Susan: I am soooo sorry about your dovecote!!!!! Such a beautiful sight in your garden. I hope you can get it fixed. Mr. Cardinal looks quite content with his heated bird “hot tub”!

    I wish I could send you a photo of what my yard in Pittsburgh looks like!! I would be so happy if it looked like your yard but I don’t think I’ll be seeing my grass any time soon. I have about 8-9 inches of snow piled up. My dogs love it although with this extreme cold and sub-sub-sub-SUB-zero wind chills they go out to do their “business” and then come right back inside where it is warm and cozy.

    People in Pittsburgh act just like Georgians do when the “S” word is in the forecast. The four essentials — milk, eggs, bread and toilet paper — simply disappear from grocery store shelves! I guess we all think we are going to be snowed in for days and days!! Must be the human nesting instinct!

    • lol I guess you’re right. That’s too funny! I thought maybe it was a southern thing. We laugh at ourselves down here for being that way. πŸ™‚
      I don’t blame your doggies, I’d be streaking back in so fast…that’s a lot of snow!

  9. Regina Edmiston says:

    Have you tried dollhouse shingles? My husband built a dovecote and he used dollhouse shingles on the roof. You will have to plug the hole first for stability.

    • I looked at some online bug they were cedar, too. I may have to order them anyway. Not sure if they would be the right size, but they might work. Yep, gotta find some way to plug the roof before I re-roof it. Thanks, Regina!

      • Regina Edmiston says:

        I know you can also buy small bundles of cedar shingles (if you need thicker ones) at stores, like Home Depot. They are easily cut with a saw for the height (cross grain) and with a utility knife for the width and shape you need. You could probably patch the hole with “Ready Patch” applied in layers over something stuffed into the hole (paper, perhaps).

  10. Susan,
    I am so sorry to hear about your beautiful little bird house. Have you thought of contacting a contractor who works with cedar shakes? Perhaps he will have extras from an old project that he may even (cross your fingers) give you. Good luck. Wish I could be more help.

  11. Peggy Thal says:

    Woodpeckers sure can make large perfect round holes. We had on in our old house by the eave . Also, in this yard we have a tree with a bullseye all the way through on top. They seem to always come back to the scene of the crime. They sure did a job on your cute little house. Maybe if you paint it with a thing called” Beak guard “. Also ,some kind of netting is suppose to work.

  12. A hot tub for the birds. That cracks me up!

  13. Lisa~A Cottage To Me says:

    Please don’t be offended if I giggle at your snow! Please take a peek at Michigan snow http://cottagetome.blogspot.com/2014/01/you-want-it-weve-got-it.html ! this is when we think “Hmm, maybe we better get to the store for milk and bread!” All in fun, by the way, I love your heated bird bath with your gorgeous cardinal! Have a delightful afternoon!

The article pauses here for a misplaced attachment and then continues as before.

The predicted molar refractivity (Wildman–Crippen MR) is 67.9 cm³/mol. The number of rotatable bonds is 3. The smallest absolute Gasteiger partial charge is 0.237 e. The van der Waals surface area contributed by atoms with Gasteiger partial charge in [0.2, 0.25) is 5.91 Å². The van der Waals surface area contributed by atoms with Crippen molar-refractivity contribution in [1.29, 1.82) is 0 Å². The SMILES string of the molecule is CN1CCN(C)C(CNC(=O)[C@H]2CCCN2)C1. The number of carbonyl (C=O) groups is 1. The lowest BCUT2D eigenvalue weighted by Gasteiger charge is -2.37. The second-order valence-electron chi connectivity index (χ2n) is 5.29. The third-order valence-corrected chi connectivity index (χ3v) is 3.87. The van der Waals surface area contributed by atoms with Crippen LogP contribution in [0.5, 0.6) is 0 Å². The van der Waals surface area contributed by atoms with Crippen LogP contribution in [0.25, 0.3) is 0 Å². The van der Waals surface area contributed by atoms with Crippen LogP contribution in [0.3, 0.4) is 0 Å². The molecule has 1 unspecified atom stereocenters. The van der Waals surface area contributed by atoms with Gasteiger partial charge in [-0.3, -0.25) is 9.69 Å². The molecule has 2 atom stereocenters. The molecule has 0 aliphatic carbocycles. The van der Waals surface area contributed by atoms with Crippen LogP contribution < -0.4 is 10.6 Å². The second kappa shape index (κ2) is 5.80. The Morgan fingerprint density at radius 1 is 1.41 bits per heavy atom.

14. Thanks for the tips on planting the daffodils. I never thought about planting them in a container. The heated birdbath is brilliant! Again, something new I’d never seen before.

  15. Susan, I love that “Southerner’s Reaction to Snow” — that is hilarious!! I can’t believe that girl is wearing shorts and flip flops, but then again… It’s snowing here in N.C., too; ours looks about like your first picture at the moment. I didn’t believe it would really snow because they kept calling for it, and we hadn’t gotten any so far this year. Then I looked outside and it was coming down fast and hard. I rushed out to the grocery store (but not for milk and bread), I already had those. πŸ˜€ Anyhoo, it is really cold!!

    I’m sorry about your dovecote, as those things are so expensive to replace. My husband said from looking at the picture it looked like some kind of bugs had gotten in there and that’s what the woodpecker was after. What a shame, but I bet you can get it repaired when the weather is nicer.

    Enjoy the pretty snow and stay warm — love the cardinal pictures.

    Denise

    • I wonder if that’s what he was after, although I hadn’t seen any bugs on it. I figured he was trying to make himself a new home. I’m sure that roof was a lot softer to drill into than the trees around here. lol I hope when I finally get it fixed, he doesn’t come back!

  16. Susan,
    Love the photos! I’m in GA too and am glad I work from home. 3 hour commute times – ugh! For your birdhouse, what about asphalt fabric? Won’t look pretty but might work! http://www.homedepot.com/p/Henry-4-in-x-150-ft-181-Asphalt-Glass-Fabric-HE181195/100047055#specifications